Unfortunately, that delicious slab of generic dark chocolate is off-the-scale for saturated fat at 41%! Hershey’s with Almonds has a staggering 71% saturated fat for the day. But all is not lost, Family Dollar chocolate syrup has no saturated fat! Here’s a pleasant surprise. Snack-Pack Chocolate Caramel Pudding has only 8% saturated fat and 5% sodium per cup. Furthermore, a four cup package only costs $1 at Family Dollar.

My beloved Family Dollar Sweet & Salty Peanut Granola Bars are OK at 10% saturated fat and 7% sodium per bar. Those peanut granola bars are so good with beer! Another generic granola bar favorite is Dark Chocolate-Peanut Butter Protein Chewy Bars. They’re a bit high in fat at 15% saturated fat, together with 7% sodium per bar. Snicker’s Ice Cream has only 15% saturated fat and 3% sodium for a half-cup–another mega-relief! I had to indulge myself on Halloween but within reason. So I bought a package of 6 “Fun-Size” Snickers bars. Two bars have 15% saturated fat and 3% sodium

Margaret Holmes Seasoned Collard Greens have 16% sodium per half cup, but a staggering 130% of your daily Vitamin A, and of course, no saturated fat. Family Dollar Diced Tomatoes have no fat and 8% sodium per half cup. Both are considered anti-inflammatory foods.

Dean’s Zesty Guacamole Dip from Brookshire’s–Tyler, Texas’s major grocery store– has 15% saturated fat and 8% sodium per 2 tbsp serving. Speaking of other favorite grocery stores, Granvita Ganola from La Michoacana only has 4% saturated fat and 1% sodium per serving. I also mix horchata (cinnamon rice milk powder) with low-fat milk from Meals-on-Wheels. Horchata only contains 3% saturated fat per 4 ounces, and I only need a tablespoon, as I mix the half-pint of milk with a half-pint of water. La Michoacana is the leading chain Mexican grocery store in Texas. Hey, sometimes I catch the bus instead of walking a block.

Sardines–my favorite seafood in a can–tomato, mustard, plain; which is the healthiest choice? Pampa Sardines in Tomato Sauce wins with 5% saturated fat, 11% sodium, and 15% cholesterol. Furthermore, a serving has 20% of daily Vitamin A. A 15 ounce sardines-&-tomatoes can has seven servings, and it’s only $1.75! Our sardines are a product of China that’s distributed by a Miami company. I love globalization. Alas, sardines in mustard sauce–my former favorite–finishes last in my health measures with 15% saturated fat, 17% sodium, and 20% cholesterol.

Peanut butter is a mandatory fixture in my pantry, so let’s check it out. Value Time Creamy Peanut Butter (a generic) has 15% sat. fat & 6% sodium in a 2 tbsp serving size. Total fat is far higher at 25%, not a common large gap between total fat and saturated fat. Gold Emblem Crunchy Peanut Butter has 12% sat. fat & 6% sodium per 2 tbsp serving size with 23% total fat. I bought my crunchy peanut butter at CVS Pharmacy. Did you hear CVS bought out Medicine Chest? Peanuts show a range of saturated fat/sodium, depending on the seasonings. Japanese peanuts win with only 11% saturated fat & 9% sodium. Honey peanuts contain 17% saturated fat and 5% sodium. Meanwhile, the two spicy peanuts clock in at 20% saturated fat & 15% sodium and 17% saturated fat and 14% sodium.

CONCLUSION: Hopefully, you liked my analysis of some key favorite foods–mostly from Family Dollar. I’m no health professional, just a disabled teacher. However, I’m certainly going to research what I eat from now on, and I seem to be improving. Furthermore, I can guarantee another revision with a sat.fat/sodium analysis of more food. I was glad to pass this article to a Family Dollar employee, who had some heart issues about a month before I got sick. Don’t you feel sorry for those who live in food deserts? Some apartment complexes in town aren’t close to any stores–let alone hospitals, pharmacy, and a pulmonology clinic. We’re really happy to have a dollar store–Family Dollar–in this neighborhood: Midtown (aka. Hospital District), Tyler, Texas.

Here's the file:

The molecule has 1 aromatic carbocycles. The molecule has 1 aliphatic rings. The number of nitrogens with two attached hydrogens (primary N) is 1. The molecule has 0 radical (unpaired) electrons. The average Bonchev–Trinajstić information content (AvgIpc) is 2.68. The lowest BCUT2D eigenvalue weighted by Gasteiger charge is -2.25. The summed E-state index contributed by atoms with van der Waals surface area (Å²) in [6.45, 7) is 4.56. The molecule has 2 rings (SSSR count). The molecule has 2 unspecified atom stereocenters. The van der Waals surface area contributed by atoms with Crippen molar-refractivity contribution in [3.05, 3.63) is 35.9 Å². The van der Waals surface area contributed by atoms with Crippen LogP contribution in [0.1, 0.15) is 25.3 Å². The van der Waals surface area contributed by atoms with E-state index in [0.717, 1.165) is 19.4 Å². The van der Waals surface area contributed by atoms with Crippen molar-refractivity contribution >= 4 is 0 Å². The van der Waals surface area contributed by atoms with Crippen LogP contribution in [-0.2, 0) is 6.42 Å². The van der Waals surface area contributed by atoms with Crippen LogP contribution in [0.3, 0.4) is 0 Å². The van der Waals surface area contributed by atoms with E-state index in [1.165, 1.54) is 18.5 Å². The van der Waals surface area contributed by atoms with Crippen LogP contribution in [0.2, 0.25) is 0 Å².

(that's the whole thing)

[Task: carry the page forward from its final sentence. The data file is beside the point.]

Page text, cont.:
A New Instructor in a College Classroom During 9-11-01, by JD Meyer

Everybody who was alive in America on 9-11-01 and the next day remembers what they were doing during that tragedy. My situation was unique as a brand-new White instructor at an HBCU (Historically Black Colleges & Universities): Texas College of Tyler. I taught Developmental English. I used my own textbook (and kept adding to it) for the course, worked on a website, and tutored Spanish. The vast majority of profs at the small bachelor’s level liberal arts college had many courses to teach; some upper-division classes were taught only once every four semesters.

An older-than average lady student (future “A”) came to my door from the Developmental Reading instructor’s lobby and asserted, “Mr. Meyer, something really bad is happening. I think you should come look at the TV.” I told my class that I’d be right back, and they were working in the Writing lab anyway. Then I saw the shocking sight of the twin skyscrapers burning from the crashed jet. My initial reaction was shock through assuming pilot error–a dumb but very unintentional act. I quickly learned how wrong was my guess–something vastly worse: suicide terrorists.

The next day (Or was it two days later?), all of the staff tried to console our students. Yes, it was two days later; the college was closed the following day. I recalled which student I’d been talking with right before the crash. Several weeks later, I drove him to a local doctor for help with his sickle-cell anemia.

Then I apologized for my short-lived guess of pilot error. But my conclusion was that tragedy doesn’t always follow bad times. Tragedy can occur after what had been an average, good, or great day.

Nine-eleven will continue to be remembered much like December 7, 1941. Both days will “burn in infamy,” as Franklin D. Roosevelt lamented about the sneak attack that started USA participation in World War II